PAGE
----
I think a "slowing down" though is going to happen now, with Close Your Eyes. I will still be trying to find readers and reviewers for the book, but not with the zest I did over the last year.
A slowing down on the "marketing" side of self-publishing, to get back to the "writing" side of this business. I have another confused and tired young boy to get back to, Jeremy from Within This Darkness, and I feel a need now, to bring his story to the people who enjoyed Sam and Tycho and Close Your Eyes.
Oh, and shovelling snow. That was an adventure recently as well :) I put this video on TikTok during the blizzard that happened here in Ontario over Christmas. I use the same username (@chrisfindsthelight) on Instagram, and that video is there as well.
For anyone who isn't able to visually see videos very well - I had my 12 year old daughter film me for a minute, shovelling snow frantically as the blizzard roared around us, and I set it later to the "Gonna Fly Now" theme from the first Rocky movie :)
Best wishes everyone.
Historical Fiction Company - Review
So let's be honest, when you put a book or a creative work out into the world, you're opening yourself up to criticism, and that's just how it goes. Obviously you hope the feedback is good, but maybe it won't be, maybe some number of readers / viewers will hate your work, and will let you know how they feel.
So, when I click on a new book review, there is always some trepidation and nervousness. I guess I steel myself in advance to begin reading a negative review.
When, after a few words (maybe you see the 4 out of 5 or possibly 5 out of 5 rating at the top), you realize it will be a positive review, you breathe a sigh of relief right away, and then you continue to read the review and see what the person said about your book.
And sometimes... you are blown away.
This review from the Historical Fiction Company blew me away.
Thank you so so so much folks, that was insanely flattering. Thank you.
Five stars, and your Highly Recommended award as well.
Sincerely, thank you so much.
I had sent Close Your Eyes to them as an entry into their historical fiction contest. They don't announce winners until December, so I won't know how I did in their contest for a while, but wow, what a wonderful review :)
Otherwise, it's autumn in Ontario. I haven't been able to get out cycling in the early mornings, and capturing amazing sunrises, recently, but here are a couple photos from walks with one of my daughters on the local trails.
Happy Friday world :)
Eden Mills, and some new reviews
Eden Mills Writers Festival - well, we tried.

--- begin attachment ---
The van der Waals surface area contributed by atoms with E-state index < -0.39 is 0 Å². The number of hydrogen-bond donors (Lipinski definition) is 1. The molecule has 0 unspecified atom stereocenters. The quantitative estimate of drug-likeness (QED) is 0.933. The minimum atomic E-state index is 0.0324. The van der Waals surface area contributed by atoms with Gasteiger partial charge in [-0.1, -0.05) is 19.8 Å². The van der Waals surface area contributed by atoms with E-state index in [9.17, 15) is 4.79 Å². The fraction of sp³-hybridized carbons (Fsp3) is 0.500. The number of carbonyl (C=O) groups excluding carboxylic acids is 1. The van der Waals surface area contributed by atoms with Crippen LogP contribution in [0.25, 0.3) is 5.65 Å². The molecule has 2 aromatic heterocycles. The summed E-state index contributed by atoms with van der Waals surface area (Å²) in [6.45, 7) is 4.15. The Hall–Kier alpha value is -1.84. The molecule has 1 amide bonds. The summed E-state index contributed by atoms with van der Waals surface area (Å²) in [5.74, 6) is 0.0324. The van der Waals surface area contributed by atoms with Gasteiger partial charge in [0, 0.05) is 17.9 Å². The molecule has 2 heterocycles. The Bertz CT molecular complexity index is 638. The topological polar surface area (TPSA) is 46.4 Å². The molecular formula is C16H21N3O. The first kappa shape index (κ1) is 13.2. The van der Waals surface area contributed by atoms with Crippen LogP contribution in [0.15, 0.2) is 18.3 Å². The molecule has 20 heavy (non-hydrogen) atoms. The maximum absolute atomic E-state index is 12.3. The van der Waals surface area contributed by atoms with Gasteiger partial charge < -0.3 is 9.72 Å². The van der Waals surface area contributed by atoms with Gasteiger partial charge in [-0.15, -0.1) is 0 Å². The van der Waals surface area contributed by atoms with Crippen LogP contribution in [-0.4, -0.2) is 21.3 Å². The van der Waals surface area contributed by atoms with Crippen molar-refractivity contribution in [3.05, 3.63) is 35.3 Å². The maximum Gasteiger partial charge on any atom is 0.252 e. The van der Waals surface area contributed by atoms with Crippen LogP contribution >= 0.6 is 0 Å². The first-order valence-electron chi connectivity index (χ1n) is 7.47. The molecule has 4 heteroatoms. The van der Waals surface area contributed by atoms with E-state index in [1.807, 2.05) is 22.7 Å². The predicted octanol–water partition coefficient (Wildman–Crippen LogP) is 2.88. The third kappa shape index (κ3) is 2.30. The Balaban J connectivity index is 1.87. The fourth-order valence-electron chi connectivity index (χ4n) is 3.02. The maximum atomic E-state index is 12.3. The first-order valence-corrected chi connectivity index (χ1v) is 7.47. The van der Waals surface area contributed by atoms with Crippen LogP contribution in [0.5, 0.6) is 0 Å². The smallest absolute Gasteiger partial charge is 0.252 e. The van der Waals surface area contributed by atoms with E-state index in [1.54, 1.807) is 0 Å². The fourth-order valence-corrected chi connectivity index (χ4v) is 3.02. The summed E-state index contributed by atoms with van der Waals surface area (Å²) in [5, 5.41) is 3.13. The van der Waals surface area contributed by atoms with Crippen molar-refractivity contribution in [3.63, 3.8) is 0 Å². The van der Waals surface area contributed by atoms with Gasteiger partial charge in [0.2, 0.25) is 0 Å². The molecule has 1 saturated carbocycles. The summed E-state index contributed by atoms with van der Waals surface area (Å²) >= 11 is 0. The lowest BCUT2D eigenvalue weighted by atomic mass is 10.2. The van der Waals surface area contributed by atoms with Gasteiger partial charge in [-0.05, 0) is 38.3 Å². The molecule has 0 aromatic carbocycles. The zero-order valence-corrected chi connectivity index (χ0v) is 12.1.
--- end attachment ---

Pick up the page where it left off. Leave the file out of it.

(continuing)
I wouldn't say that was a huge success however.
I had hoped my daughter and I would go down, and we'd sell 20 to 40 books. I really had no idea what to expect - it was my first time setting up a booth to sell my books at a book fest, so I had a LOT of copies printed, thinking it'd be worse to run out prematurely, as opposed to return home with an excess of copies.
BUT - we sold... (drumroll)... 5 books.
The painted rocks that I'd done and took with us didn't really seem to help very much. What we really needed was better (i.e. professionally designed and printed) signage. The other booths had real signage - and were also more genre based (horror / fantasy / sci fi etc). I suppose that if you're a fantasy fan, and you walk by a guy's booth who is a fantasy writer, you might stop to browse even if you've never heard of the guy. I don't think that's as true for a booth (our booth) that isn't flaunting a certain genre at you.
"Hi! Come and browse our hard to describe literature books! Festival is a coming of age novel, but Close Your Eyes? God knows what Close Your Eyes is!" :)
Oh well. I learned a few lessons, and my daughter and I are undaunted, and agreed we would try again at another book fest and try to do better next time.
Plus, it was nice to work side by side with my daughter all day. I truly enjoyed that :)
I am continuing to try and put my book (Close Your Eyes) into the hands of book reviewers, and with few exceptions, when people read the book, they enjoy it.
Some recent reviews:
Crossing the Pond / 4 out of 5 stars. And Stefan was intrigued enough by the book that he requested that we do an interview as well - thank you so much Stefan!
OpenMyPages / 4 out of 5 stars. "Equally hopefully and heartbreaking".
The book continues to be on Netgalley incidentally, if any of you want to access it via that site.
I'm Chris Tomasini.